When asteroid 2019 OK suddenly appeared barreling toward Earth on July 25, 2019, Luisa Fernanda Zambrano-Marin and the team at the Arecibo Observatory in Puerto Rico jumped into action.
After getting an alert, the radar scientists zoned in on the asteroid, which was coming from Earth’s blind spot — solar opposition. Zambrano-Marin and the team had 30 minutes to get as many radar readings as they could. It was traveling so fast, that’s all the time she’d have it in Arecibo’s sights. UCF manages the Arecibo Observatory for the US National Science Foundation under a cooperative agreement.
The asteroid made headline news because it appeared to come out of nowhere and was traveling fast.
Zambrano-Marin’s findings were published in the Planetary Science Journal June 10, just a few weeks before the world observes Asteroid Day, which is June 30 and promotes global awareness to help educate the public about these potential threats.
“It was a real challenge,” says Zambrano-Marin, a UCF planetary scientist. “No one saw it until it was practically passing by, so when we got the alert, we had very little time to act. Even so, we were able to capture a lot of valuable information.”
Turns out the asteroid was between .04 and .08 miles in diameter and was moving fast. It was rotating at 3 to 5 minutes. That means it is part of only 4.2 percent of the known fast rotating asteroids. This is a growing group that the researchers say need more attention.
The data indicates that the asteroid is likely a C-type, which are made up of clay and silicate rocks, or S-type, which are made up of silicate and nickel-iron. C-type asteroids are among the most common and some of the oldest in our solar system. S-type are the second most common.
Zambrano-Marin is now inspecting the data collected through Arecibo’s Planetary Radar database to continue her research. Although the observatory’s telescope collapsed in 2020, the Planetary Radar team can tap the existing data bank that spans four decades. Science operations continue in the areas of space and atmospheric sciences, and the staff is refurbishing 12-meter antennae to continue with astronomy research.
“We can use new data from other observatories and compare it to the observations we have made here over the past 40 years,” Zambrano-Marin says. “The radar data not only helps confirm information from optical observations, but it can help us identify physical and dynamical characteristics, which in turn could give us insights into appropriate deflection techniques if they were needed to protect the planet.”
There are almost 30,000 known asteroids according to the Center for Near Earth Studies and while few pose an immediate threat, there is a chance one of significant size could hit the earth and cause catastrophic damage. That’s why NASA keeps a close watch and system to detect and characterize objects once they are found. NASA and other space agencies nations have been launching missions to explore Near-Earth Asteroids to better understand what they are made of and how they move in anticipation of having to divert one heading for earth in the future.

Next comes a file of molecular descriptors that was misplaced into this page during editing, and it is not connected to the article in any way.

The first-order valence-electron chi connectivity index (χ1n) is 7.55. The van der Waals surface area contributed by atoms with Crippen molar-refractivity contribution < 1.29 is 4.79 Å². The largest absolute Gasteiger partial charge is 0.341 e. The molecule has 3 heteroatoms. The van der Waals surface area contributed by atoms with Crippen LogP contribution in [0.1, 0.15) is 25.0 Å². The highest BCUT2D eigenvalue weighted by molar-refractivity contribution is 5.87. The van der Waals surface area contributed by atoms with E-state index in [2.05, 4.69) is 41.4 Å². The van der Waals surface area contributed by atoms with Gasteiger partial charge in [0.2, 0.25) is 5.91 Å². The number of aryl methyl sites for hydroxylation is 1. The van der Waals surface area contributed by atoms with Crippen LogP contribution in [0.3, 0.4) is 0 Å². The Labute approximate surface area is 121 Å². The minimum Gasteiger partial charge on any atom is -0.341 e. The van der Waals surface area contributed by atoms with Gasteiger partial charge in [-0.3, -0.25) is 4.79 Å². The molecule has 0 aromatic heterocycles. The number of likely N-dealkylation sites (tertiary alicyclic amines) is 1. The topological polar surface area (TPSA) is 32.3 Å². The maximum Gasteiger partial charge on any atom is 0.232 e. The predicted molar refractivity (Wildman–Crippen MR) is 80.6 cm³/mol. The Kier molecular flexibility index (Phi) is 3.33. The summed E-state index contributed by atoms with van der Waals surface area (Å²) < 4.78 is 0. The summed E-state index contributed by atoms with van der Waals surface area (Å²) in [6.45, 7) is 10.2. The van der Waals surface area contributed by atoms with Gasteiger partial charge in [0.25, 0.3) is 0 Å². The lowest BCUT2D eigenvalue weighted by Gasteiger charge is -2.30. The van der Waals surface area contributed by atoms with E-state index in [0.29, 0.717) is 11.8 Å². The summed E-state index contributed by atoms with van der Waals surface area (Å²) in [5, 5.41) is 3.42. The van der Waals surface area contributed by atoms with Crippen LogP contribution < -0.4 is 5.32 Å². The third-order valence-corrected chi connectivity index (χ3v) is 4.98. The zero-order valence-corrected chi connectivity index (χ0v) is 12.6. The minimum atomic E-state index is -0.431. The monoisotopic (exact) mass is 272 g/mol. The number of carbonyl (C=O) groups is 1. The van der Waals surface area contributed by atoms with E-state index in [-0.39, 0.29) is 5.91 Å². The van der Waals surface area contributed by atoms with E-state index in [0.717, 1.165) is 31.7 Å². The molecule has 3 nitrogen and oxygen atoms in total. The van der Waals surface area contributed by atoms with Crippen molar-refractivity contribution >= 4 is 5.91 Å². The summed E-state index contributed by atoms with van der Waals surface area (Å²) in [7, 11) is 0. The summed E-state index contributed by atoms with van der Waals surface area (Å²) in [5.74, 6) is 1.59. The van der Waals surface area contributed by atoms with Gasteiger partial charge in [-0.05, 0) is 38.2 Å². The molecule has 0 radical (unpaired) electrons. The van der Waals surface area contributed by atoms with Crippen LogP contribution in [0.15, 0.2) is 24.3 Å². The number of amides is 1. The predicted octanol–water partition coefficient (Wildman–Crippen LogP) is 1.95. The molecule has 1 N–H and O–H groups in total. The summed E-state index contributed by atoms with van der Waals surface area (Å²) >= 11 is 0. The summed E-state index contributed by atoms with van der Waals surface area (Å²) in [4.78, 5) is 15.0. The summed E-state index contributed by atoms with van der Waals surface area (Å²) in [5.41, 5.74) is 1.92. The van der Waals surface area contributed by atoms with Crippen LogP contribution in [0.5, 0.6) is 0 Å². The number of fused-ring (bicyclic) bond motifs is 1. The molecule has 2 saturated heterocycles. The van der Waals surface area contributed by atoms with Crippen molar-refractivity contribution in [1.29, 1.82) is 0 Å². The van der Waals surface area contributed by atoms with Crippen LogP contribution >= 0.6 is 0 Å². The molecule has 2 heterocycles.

The OSIRIS REx mission, which includes UCF Pegasus Professor of Physics Humberto Campins, is headed back to Earth with a sample of asteroid Bennu, which gave scientists a few surprises. Bennu was first observed at Arecibo in 1999. A new mission — NASA’s Double Asteroid Redirection Test (DART) mission — aims to demonstrate the ability to redirect an asteroid using the kinetic energy of a projectile. The spacecraft launched in November 2021 and is expected to reach its target — the Dimorphos asteroid — on September 26, 2022.
Zambrano-Marin and the rest of the team at Arecibo are working on providing the scientific community with more information about the many kinds of asteroids in the solar system to help come up with contingency plans.
This week the team at the Arecibo Observatory is holding a series of special events as part of the Asteroid Day awareness campaign. They include presentations, “ask a scientist” stations for those visiting the science museum at Arecibo, and on June 25 presentations about the DART mission in English and Spanish. The timing couldn’t be better as there are five known asteroids from the size of a car to a Boeing 747 that will be buzzing Earth before Asteroid Day, according to the Jet Propulsion Laboratory that keeps track of the celestial bodies for NASA. The closest approach is on June 25 with an object coming within 475,000 miles of Earth. For comparison, the moon is about 239,000 miles from Earth.
Zambrano-Marin has multiple degrees including a bachelor’s degree in applied physics from the Ana G. Mendez University System and a master’s in space sciences from the International Space University in France. She has published more than 20 articles and is a frequent speaker and presenter at conferences around the world. She previously worked at the Vatican Observatory and as a consultant to the Caribbean University president. In addition to working on the planetary radar group at Arecibo, Zambrano-Marin also created the Arecibo Observatory Space Academy, an 18-week research program for pre-college students in Puerto Rico.
The other team members on the study are: Sean Marshal, Maxime Devogele, Anne Virkki, and Flaviane Venditti from the Arecibo Observatory/UCF; Dylan C. Hickson formerly from Arecibo/UCF and now at Center for Wave Phenomena, Colorado School of Mines; Ellen S. Howell of Lunar and Planetary Laboratory, University of Arizona, Tucson; Patrick Taylor and Edgard Rivera-Valentin from Lunar and Planetary Institute, Universities Space Research Association, Houston; and Jon Giorgini from Solar System Dynamics Group, Jet Propulsion Laboratory.